- Prologue to Zorba the Greek
I have often felt the urge to write about the life and adventures of Alexis Zorbás, an old workman very dear to my heart.
Travels and dreams have been the greatest benefactors in my life; very few human beings, living or dead, have helped me in my struggles. Yet if I were to select three or four who left their imprint most deeply on my soul, perhaps I would pick Homer, Bergson, Nietzsche, and Zorbás.
The first has been for me the serene, wondrously radiant eye—like the sun’s disk—that illuminates everything with a redemptive splendor; Bergson freed me from unresolved philosophic worries that were oppressing my early youth; Nietzsche enriched me with new worries and taught me to transubstantiate misfortune, bitterness, and uncertainty into pride; and Zorbás taught me to love life and not to fear death.
If today I were to choose from the whole world a single spiritual guide, a “guru,” as the Hindus say, a as such a guide is called by the monks on Mount Athos, without a doubt I would choose Zorbás.
For he possessed all the qualities needed to save a pen-pusher: the primitive glance that catches its prey from on high like an arrow; the creative ingenuousness, each morning renewed, that enables him ceaselessly to look upon everything as if for the first time and to impart virginity to the ageless daily elements—wind, sea, fire, woman, bread; the steadiness of hand; the freshness of heart; the bold manly confidence to poke fun at his own soul, as if he had within him a power higher than the soul; and finally his wild gurgling laughter coming from a deep inner source, deeper than a person’s entrails, a redemptive laughter that at crucial moments sprang out of Zorbás’s aged chest, sprang out and was able to demolish, did demolish, all the barricades—morality, religion, nation—that miserable, cowardly people erect around themselves in order to limp safely through their smidgen of life.
When I ponder what nourishment I was fed all those years by books and teachers to satisfy my starving soul and what a leonine brain Zorbás fed me as nourishment in the course of a few months, I can barely endure my anger and sadness. By a mere coincidence, my life was [End Page 241] ruined: I met this too late, when whatever inside me could still be salvaged was insignificant. The great turn-around, the radical change of battleground, the “purification by fire,” and the “renewal” did not happen. It was already too late. And so Zorbás, rather than becoming a lofty, commanding model for my life, was debased and, alas, ended up a literary topic enabling me to smudge quite a few sheets of paper.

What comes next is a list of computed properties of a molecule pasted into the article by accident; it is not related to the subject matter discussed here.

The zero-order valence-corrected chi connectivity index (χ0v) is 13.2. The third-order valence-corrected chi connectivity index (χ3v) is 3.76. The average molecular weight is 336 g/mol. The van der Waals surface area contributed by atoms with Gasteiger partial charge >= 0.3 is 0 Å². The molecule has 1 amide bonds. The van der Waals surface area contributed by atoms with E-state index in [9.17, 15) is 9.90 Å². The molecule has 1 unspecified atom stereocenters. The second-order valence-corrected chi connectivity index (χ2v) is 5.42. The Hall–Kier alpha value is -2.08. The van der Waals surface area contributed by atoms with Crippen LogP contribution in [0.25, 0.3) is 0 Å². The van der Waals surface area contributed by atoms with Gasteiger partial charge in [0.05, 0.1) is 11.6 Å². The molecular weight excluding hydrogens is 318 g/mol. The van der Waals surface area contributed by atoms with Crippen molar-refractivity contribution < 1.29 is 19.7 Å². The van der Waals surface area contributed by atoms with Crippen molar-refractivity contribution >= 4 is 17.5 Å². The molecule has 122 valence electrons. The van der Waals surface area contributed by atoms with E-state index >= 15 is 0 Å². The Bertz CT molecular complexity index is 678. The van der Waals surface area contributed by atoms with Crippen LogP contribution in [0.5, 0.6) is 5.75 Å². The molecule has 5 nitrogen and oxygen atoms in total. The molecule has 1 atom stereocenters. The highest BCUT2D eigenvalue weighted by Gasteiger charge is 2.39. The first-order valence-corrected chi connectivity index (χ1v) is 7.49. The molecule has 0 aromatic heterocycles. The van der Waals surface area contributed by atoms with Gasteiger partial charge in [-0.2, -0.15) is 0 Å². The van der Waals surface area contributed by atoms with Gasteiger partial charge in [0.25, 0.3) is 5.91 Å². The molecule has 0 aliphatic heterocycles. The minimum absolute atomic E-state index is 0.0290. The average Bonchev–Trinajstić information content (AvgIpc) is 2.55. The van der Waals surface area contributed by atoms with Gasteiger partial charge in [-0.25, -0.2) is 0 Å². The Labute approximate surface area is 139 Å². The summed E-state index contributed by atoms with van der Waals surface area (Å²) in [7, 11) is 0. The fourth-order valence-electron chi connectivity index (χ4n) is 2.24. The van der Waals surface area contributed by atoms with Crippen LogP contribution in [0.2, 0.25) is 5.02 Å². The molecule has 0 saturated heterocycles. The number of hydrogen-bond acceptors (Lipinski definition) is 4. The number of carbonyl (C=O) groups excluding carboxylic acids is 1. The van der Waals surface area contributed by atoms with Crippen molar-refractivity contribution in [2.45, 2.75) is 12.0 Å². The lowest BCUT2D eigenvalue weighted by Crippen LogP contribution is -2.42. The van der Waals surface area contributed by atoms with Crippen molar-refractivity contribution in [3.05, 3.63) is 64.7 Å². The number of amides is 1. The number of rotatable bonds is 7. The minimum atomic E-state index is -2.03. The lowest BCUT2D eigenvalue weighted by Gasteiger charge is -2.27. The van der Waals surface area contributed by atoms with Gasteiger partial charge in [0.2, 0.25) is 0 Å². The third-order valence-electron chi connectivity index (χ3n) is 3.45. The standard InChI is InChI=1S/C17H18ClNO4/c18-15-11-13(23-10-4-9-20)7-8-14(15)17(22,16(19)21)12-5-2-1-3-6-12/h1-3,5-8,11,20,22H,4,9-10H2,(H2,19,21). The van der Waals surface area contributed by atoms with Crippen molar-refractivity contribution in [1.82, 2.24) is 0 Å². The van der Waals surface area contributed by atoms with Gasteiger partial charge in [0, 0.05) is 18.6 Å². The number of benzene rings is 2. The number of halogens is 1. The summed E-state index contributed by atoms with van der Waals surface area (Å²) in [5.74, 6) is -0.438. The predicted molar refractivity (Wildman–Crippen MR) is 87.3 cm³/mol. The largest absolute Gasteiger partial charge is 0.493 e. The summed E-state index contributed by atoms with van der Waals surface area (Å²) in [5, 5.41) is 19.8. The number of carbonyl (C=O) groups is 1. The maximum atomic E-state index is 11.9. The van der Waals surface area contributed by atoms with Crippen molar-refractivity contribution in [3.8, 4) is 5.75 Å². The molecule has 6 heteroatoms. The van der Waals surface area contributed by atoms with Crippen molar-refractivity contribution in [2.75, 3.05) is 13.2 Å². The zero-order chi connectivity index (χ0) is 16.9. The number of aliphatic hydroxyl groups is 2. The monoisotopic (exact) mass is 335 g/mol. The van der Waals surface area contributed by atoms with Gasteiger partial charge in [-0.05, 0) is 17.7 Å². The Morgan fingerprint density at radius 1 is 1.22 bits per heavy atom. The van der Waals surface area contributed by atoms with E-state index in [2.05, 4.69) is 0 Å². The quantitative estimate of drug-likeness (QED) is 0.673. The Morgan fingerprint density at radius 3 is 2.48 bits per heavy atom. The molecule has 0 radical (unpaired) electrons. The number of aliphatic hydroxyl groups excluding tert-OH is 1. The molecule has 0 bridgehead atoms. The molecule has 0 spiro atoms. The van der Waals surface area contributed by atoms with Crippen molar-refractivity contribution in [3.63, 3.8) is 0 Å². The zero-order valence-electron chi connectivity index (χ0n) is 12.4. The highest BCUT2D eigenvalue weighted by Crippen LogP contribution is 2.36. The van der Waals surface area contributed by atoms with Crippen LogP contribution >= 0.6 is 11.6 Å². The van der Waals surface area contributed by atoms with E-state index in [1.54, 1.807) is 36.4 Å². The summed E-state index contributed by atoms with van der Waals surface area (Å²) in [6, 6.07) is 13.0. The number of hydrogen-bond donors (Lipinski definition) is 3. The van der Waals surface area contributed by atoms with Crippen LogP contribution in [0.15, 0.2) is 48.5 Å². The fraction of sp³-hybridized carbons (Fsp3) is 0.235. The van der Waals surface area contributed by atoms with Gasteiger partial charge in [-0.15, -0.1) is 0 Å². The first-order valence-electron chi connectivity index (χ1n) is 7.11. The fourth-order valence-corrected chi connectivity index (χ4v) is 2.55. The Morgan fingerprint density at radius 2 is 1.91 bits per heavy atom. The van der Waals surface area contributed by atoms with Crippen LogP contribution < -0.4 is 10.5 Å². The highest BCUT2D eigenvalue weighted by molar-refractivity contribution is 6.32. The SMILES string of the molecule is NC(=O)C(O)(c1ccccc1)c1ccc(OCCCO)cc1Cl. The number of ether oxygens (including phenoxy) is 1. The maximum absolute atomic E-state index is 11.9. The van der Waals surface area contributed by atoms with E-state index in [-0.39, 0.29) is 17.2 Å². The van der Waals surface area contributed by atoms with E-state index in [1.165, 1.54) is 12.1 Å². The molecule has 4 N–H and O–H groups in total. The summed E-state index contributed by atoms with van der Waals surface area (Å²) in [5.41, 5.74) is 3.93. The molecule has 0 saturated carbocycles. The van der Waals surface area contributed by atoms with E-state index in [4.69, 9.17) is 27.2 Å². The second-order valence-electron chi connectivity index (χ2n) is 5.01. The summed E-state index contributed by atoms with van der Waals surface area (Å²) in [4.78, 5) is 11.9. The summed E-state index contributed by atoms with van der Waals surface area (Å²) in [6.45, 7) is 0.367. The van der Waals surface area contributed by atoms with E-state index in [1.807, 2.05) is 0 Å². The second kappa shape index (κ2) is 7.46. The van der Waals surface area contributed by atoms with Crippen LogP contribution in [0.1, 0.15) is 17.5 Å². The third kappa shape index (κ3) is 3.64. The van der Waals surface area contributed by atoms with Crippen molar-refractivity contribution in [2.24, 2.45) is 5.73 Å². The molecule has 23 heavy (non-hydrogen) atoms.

This distressing privilege of turning life into art reduces many carnivorous souls to ruin. Having found an outlet in this way, the vehement passion flees from the breast, the soul is lightened; it no longer roams, no longer feels the need to wrestle breast to breast, to intervene directly in life and action. Instead, it rejoices as it admires the way its vehement passion becomes smoke rings that evanesce in mid-air.
The soul not only rejoices, it is also proud, fancying that it is accomplishing something really lofty by transforming an ephemeral, irreplaceable moment in life—indeed the only such moment in all eternity that is made of flesh and blood—and supposedly turning it into something everlasting. And that is how Zorbás, full of flesh and bone, was reduced in my hands to paper and ink. Unintentionally, indeed contrary to my intentions, the myth of Zorbás started to crystallize within me long ago. The mystical process of transformation was set in motion deep within me: at first a sort of musical agitation, a feverish voluptuousness and malaise, as if a foreign body had entered my bloodstream and my system were struggling to subdue and annihilate it by assimilating it. An onrush of words began to encircle this nucleus and to nourish it like an embryo. Hazy...